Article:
“Beyond this ocean of fogs it is not known what exists there. Nobody has the sure knowledge of it, because it is very difficult to traverse it. Its atmosphere is foggy, its waves are very strong, its dangers are perilous, its beasts are terrible, and its winds are full of tempests. There are many islands, some of which are inhabited, others are submerged. No navigator traverses them but bypasses them remaining near their coast [4].”

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Figure 2: Portrait of Christopher Columbus, conjectural image by Sebastiano del Piombo in the Gallery of Illustrious Men (Corridoio Vasariano), Uffizi, Florence. (Source)

And it was from the town of Lisbon that the adventurers set out known under the name of Mugharrarin (seduced ones), penetrated the ocean of fogs (Atlantic) and wanted to know what it contained and where it ended. In the town of Lisbon there is still near al-Hamma (source of thermal water, maybe modern Estoril), a street called Darb al-mugharrarin ila akhir al-abad (street of those seduced till the eternity). In fact eight persons, all cousins, prepared a boat of mercantile transport, filled it with water and victuals sufficing them for several months, then set sail. When the winds from the east began to blow, they profited by it to voyage for eleven days. They reached a part of the ocean with strong waves, ill smelling water, numerous shallow places and bad visibility. Sure of perishing there, they turned the sails in another direction, and sailed towards the south for twelve days. They arrived then in face of the island of goats. In fact there were herds of goats, countless in number, pasturing freely without anyone herding them. The sailors went to the island and landed. There they found a source of water near which was a tree of wild fig. They captured some of the goats and slaughtered them, but found that the meat was so bitter that nobody could swallow it. So they kept only the skins and departed again, the southern wind pushing them. After sailing for twelve more days they perceived an island that seemed to be inhabited, and there were cultivated fields. They sailed that way to see what it contained. But soon barks encircled them and made them prisoners, and transported them to a miserable hamlet situated on the coast. There they landed. The navigators saw there people with red skin; there was not much hair on their body, the hair of their head was straight, and they were of high stature. Their women were of an extraordinary beauty. The navigators were shut in a house of the village for three days. On the fourth day somebody came to them who talked Arabic. He asked them who they were and why had they come. They gave all necessary information. The inquirer promised everything good, and told them that he was the interpreter of the king. The day following this inquiry, they were led before the king, who put to them the same questions and they gave the same answers, telling him that they had undertaken the adventure in the ocean to know what new and curious thing there was and also to ascertain where it ended. When the king heard that, he told the interpreter to inform them; ‘My father had also commanded a group of slaves to navigate on this ocean, who did that for one whole month until they reached a place where there was no more light; they returned without seeing anything curious or obtaining any advantage.’ Then the king told them through the interpreter that they need not fear, and that they could expect from the king nothing but good. Then they returned to their house-prison and remained there until the west breeze began to blow. Then the aborigines prepared a boat, blindfolded the navigators and sailed for a certain lapse of time. These unlucky (Muslims) supposed that they might have sailed for three days. Then they landed, and transported us, with hands tied behind our backs, and left us on the coast. We remained there till we felt the growing light of the rising sun. We were in a pitiable state. At last we heard sounds of men. We cried, and people came to us and found us wounded by the ropes tying us. They interrogated us. We gave them all the information they desired. These were Berbers. One of them asked us; ‘Do you know how far you are from your country?’ We said: ‘No.’ He continued: ‘From here to your country there is a distance of two months.’ The leader of the navigators exclaimed: ‘Wa Asafi (woe be to me!).’ The region took this name and is still called Asafi. It is a port, as we have mentioned, in the extremity of Morocco.”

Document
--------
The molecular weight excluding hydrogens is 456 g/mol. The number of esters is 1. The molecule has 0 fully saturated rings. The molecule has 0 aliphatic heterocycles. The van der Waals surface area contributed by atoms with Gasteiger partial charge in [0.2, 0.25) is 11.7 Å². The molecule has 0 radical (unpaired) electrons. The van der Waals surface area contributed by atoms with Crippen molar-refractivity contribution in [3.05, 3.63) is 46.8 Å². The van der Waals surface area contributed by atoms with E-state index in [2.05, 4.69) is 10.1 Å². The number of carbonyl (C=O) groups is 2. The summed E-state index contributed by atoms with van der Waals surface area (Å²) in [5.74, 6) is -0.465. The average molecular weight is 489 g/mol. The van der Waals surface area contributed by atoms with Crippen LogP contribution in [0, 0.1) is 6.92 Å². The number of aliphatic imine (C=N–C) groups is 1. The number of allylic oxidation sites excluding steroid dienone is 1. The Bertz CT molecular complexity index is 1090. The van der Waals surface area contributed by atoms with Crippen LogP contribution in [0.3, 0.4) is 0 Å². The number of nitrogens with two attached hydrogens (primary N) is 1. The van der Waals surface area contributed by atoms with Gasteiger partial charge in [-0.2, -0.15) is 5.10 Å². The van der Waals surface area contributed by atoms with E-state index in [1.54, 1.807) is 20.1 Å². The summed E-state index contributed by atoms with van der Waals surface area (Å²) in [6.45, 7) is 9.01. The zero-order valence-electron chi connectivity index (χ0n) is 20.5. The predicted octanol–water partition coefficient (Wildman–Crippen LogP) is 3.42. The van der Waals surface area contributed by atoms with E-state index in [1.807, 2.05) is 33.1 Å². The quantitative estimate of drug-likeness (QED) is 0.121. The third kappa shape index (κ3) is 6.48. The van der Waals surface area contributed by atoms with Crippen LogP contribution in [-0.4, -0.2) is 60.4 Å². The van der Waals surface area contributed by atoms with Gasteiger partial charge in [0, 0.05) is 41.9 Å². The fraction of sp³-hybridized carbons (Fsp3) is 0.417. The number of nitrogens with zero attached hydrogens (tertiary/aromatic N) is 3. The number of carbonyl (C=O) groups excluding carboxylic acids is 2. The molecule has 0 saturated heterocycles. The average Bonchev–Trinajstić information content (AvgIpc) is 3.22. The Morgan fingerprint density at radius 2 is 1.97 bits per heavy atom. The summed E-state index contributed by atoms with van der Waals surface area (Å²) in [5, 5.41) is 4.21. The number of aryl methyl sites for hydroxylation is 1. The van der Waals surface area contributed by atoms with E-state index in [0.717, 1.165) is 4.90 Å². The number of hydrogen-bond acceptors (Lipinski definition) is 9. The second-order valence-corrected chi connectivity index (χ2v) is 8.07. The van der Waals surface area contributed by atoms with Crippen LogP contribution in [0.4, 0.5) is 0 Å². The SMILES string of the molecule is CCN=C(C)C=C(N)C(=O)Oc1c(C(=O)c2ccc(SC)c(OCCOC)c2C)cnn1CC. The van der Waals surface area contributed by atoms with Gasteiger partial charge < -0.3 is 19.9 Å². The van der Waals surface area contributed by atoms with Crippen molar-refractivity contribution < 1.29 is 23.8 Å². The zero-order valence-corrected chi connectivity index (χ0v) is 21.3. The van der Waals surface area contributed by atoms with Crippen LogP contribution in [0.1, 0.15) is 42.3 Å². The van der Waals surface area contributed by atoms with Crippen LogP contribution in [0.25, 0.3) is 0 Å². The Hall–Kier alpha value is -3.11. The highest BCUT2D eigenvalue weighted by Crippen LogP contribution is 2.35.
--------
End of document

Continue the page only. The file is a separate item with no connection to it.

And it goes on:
This is what Idrisi recorded. Apparently the navigators had reached one of the Canary Islands. Asafi is still well known (in European maps it is called Safi, but in Arabic script it is written Asafi, as I noticed on the railway station during a visit). It is between Casablanca (Dar al-Baida) and Essaouira (previously Mogador).

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Figure 3: Map showing the possible route of the expedition from West Africa to Southern America.